Don’t overpay in the free-from aisle – find hidden bargains instead

If you’re gluten-free, wheat-free or have coeliac disease you’ll know the cost of free-from food adds up, but if you know where to look in the same supermarket, you could make big savings without compromising on ingredients. This is the latest in our supermarket aisle secrets series – in the last couple of weeks, we’ve uncovered world foods discounts, and baby aisle bargains, and now we’re grappling with more…

We sampled items in the free-from aisles at five supermarkets – Asda, Tesco, Sainsbury’s, Morrisons and Waitrose – and found sauces, cereals, biscuits and stock cheaper elsewhere in the same supermarket that DON’T have any of the ingredients you may be looking to avoid.

Important health warning: ALWAYS read the label before buying anything risky. As we’re money, not food nutrition experts, we asked charity Coeliac UK and the Food Standards Agency regulator to help with our investigation and their responses below should give you added confidence to at least check other aisles, which is our key message. And just because it doesn’t shout ‘gluten-free’ doesn’t mean it isn’t safe. Coeliac UK says: “Where there’s no gluten in the ingredients we advise these can be included in a gluten-free diet.” See its full quote below.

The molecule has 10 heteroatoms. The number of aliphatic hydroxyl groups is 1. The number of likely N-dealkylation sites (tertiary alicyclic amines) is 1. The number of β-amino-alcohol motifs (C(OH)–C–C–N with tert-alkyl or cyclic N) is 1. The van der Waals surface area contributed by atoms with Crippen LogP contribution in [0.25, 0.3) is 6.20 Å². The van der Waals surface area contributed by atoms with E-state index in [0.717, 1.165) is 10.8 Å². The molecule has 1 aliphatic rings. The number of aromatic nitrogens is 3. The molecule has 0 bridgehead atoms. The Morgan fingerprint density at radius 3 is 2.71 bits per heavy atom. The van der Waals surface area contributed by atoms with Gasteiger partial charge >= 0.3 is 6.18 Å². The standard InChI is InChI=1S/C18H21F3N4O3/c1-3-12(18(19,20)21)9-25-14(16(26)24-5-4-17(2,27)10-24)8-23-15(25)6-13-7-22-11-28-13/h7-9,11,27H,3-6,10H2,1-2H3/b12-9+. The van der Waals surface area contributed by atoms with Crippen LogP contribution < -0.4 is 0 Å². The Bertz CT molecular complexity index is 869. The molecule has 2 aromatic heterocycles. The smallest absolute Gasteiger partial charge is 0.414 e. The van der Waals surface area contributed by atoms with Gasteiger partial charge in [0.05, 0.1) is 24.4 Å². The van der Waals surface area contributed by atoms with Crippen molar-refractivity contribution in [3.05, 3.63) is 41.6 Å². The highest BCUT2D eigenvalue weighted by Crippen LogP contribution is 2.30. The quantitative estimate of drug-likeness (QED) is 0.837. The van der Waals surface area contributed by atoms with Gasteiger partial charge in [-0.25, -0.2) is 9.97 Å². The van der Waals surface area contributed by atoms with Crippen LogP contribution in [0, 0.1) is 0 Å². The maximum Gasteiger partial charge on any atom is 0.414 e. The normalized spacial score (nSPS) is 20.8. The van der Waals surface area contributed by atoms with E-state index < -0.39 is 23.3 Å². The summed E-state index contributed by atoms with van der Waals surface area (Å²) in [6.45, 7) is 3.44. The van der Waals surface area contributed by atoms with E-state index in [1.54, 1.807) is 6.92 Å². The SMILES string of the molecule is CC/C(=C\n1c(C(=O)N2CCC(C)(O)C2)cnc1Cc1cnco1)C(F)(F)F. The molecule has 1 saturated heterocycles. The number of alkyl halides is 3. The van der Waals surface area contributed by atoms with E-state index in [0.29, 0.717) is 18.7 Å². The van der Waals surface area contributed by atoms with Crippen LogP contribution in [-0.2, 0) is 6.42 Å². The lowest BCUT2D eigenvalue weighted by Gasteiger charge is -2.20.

Free-from aisles vs other aisles

Below we show you some of the top items we randomly selected at the five supermarkets that were either gluten or wheat-free. Most were cheaper away from the free-from aisles, but it’s not a universal rule, so always do your checks.